The Exaggeration of Terror
Editor’s Note: In the nearly seven years since the 9/11 attacks, the neoconservatives in the Bush administration have learned well the value of fear in controlling a population. With their stuck-on-orange alert levels, the neocons have persuaded many Americans to trade in their liberties for the allure of safety.
In this guest essay, the Independent Institute's Ivan Eland examines one aspect of this exaggeration of the terror threat: the bloated no-fly lists of 400,000 suspected "terrorists":
After having begun a series of investigative stories criticizing the Transportation Security Administration (TSA) in May 2008, CNN reporter Drew Griffin reports being placed with more than a million other names on TSA’s swollen terrorism watch list.
Although TSA insists Griffin’s name is not on the list and pooh-poohs any possibility of retaliation for Griffin’s negative reporting, the reporter has been hassled by various airlines on 11 flights since May. The airlines insist that Griffin’s name is on the list.
Congress has asked TSA to look into the tribulations of this prominent passenger.
In a recent op-ed in the Washington Post, probably responding to the controversy over Griffin, Leonard Boyle, the director of the Terrorist Screening Center, defended the watch list, claiming that because terrorists have multiple aliases, the names on the list boiled down to only about 400,000 actual people.
If there are 400,000 terrorists lying in wait to attack the United States, we are all in trouble.
But wait a minute. There has been no major terrorist attack on U.S. soil since 9/11—almost seven years ago. Where are all these nefarious evildoers?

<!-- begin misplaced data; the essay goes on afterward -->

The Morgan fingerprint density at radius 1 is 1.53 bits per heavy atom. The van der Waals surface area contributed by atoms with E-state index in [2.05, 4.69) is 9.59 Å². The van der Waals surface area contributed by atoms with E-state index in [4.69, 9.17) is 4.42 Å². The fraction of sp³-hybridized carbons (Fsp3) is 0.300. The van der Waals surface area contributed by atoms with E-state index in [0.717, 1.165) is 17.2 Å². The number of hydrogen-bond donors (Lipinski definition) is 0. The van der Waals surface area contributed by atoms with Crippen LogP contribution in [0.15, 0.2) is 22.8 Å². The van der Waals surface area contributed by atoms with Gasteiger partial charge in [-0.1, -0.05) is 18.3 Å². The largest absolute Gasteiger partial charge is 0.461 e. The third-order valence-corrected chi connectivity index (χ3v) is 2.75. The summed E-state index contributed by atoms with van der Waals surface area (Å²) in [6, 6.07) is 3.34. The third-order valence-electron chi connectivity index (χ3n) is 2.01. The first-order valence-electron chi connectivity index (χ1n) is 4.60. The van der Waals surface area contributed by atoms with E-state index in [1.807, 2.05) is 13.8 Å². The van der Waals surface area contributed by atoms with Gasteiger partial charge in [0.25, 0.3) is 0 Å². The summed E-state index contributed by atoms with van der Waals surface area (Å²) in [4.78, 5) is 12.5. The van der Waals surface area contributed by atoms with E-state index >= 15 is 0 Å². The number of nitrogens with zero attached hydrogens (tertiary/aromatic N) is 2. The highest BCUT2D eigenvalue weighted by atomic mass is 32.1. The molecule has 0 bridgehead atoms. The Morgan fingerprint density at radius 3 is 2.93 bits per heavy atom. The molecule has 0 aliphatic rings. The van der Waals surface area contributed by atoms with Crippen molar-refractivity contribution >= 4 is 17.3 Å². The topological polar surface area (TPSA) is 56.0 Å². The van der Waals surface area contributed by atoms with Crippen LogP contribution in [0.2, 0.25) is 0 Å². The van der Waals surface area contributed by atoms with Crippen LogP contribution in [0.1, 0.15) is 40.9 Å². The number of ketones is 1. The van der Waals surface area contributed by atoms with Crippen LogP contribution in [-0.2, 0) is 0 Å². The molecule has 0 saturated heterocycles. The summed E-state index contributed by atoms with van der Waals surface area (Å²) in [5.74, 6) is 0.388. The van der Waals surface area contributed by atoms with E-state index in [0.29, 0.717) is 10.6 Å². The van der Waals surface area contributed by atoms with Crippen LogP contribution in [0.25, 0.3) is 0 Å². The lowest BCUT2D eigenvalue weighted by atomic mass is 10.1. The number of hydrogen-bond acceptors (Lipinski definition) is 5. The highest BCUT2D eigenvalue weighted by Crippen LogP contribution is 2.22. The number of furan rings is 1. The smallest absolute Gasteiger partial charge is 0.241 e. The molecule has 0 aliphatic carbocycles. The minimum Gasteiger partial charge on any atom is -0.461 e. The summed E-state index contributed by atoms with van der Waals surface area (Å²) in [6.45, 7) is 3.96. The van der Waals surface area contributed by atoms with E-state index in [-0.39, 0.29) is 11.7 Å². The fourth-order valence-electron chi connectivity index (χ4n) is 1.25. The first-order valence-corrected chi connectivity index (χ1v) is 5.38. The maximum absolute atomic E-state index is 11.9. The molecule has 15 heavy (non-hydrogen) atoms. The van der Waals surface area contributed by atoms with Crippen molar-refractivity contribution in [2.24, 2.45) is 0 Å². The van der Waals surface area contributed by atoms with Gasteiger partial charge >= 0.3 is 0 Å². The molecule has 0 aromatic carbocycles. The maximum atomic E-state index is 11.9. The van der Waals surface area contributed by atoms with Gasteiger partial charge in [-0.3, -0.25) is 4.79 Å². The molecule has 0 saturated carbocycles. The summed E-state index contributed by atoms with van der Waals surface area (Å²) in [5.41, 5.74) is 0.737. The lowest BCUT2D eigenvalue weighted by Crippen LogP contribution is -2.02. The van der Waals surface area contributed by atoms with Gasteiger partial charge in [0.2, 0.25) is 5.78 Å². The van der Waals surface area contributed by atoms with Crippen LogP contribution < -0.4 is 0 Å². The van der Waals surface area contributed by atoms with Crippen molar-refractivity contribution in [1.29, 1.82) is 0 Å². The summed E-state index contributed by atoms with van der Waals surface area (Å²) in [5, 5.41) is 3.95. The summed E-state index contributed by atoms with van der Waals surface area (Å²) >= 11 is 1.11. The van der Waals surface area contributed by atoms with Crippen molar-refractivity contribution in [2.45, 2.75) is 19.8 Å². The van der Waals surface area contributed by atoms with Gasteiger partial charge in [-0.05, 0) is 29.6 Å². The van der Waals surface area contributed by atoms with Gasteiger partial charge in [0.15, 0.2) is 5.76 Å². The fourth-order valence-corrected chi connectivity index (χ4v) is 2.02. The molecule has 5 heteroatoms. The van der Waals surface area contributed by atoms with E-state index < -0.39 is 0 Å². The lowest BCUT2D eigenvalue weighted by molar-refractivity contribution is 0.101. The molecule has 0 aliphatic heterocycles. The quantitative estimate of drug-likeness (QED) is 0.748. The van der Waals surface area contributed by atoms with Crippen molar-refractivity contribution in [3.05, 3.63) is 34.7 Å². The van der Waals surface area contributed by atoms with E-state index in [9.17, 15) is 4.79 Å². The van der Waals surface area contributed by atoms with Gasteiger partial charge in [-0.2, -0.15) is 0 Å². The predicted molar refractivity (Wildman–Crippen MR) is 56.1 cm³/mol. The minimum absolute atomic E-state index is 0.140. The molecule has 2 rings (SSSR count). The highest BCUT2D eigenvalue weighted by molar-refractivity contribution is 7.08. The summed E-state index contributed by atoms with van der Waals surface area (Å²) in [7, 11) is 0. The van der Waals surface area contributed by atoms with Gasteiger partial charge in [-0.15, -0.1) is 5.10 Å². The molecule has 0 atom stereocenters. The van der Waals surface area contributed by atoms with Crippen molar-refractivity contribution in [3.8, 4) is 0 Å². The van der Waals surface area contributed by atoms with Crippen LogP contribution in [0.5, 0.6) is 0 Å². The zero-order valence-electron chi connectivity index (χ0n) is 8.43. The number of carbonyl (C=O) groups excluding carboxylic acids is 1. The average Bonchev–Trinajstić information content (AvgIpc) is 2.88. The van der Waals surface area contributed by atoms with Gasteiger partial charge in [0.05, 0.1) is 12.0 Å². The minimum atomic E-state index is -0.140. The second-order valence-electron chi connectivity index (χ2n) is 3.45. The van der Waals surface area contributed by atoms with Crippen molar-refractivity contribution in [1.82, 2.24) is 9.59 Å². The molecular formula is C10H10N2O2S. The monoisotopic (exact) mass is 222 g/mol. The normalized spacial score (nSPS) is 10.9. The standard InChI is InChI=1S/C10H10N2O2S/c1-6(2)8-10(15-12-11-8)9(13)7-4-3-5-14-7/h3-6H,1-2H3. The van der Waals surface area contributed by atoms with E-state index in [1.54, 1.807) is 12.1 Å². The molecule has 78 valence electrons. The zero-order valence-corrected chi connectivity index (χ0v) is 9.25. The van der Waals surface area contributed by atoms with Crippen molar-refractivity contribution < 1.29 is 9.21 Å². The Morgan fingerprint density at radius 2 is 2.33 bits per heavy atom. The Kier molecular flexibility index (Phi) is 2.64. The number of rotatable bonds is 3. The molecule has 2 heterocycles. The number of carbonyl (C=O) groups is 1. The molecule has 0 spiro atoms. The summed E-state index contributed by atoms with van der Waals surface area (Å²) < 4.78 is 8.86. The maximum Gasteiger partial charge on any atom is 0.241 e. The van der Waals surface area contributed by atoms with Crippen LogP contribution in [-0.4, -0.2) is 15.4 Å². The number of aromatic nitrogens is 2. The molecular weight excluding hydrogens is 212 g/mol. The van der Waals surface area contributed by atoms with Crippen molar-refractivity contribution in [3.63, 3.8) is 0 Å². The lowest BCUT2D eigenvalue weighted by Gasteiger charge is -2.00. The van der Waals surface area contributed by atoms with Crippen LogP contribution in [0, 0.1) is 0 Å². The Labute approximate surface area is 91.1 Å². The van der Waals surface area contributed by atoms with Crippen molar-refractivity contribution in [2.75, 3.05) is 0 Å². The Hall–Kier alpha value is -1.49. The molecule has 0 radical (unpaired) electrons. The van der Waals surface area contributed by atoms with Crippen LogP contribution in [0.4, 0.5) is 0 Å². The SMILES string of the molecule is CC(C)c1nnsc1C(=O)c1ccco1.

Boyle says 95 percent of these people are not American citizens or legal residents and the vast majority aren’t even in the United States. He rather sheepishly defends the size of the list by writing, “Its size corresponds to the threat. It’s a big world.”
That brings up a very important issue. The U.S. government regularly tries to police the world and combat threats to other nations — in the process, usually generating more enemies.
Examining the 44 organizations on the State Department’s highly politicized list of Foreign Terrorist Organizations (FTO), one finds that only a very few currently focus their efforts on U.S. targets. And the U.S. government has even flirted with one anti-Iranian group, the Mujahedin-e Khalq, which was put on the FTO list long ago.
Similarly, the State Department’s list of five state sponsors of terrorism has included Cuba and North Korea — neither of which has actively participated in terrorist attacks in decades. These two countries continued to be on the list for other reasons — namely U.S. government aversion to them.
On its Web site, the State Department even admits that, “The Democratic People’s Republic of Korea (DPRK) was not known to have sponsored any terrorist acts since the bombing of a Korean Airlines flight in 1987.”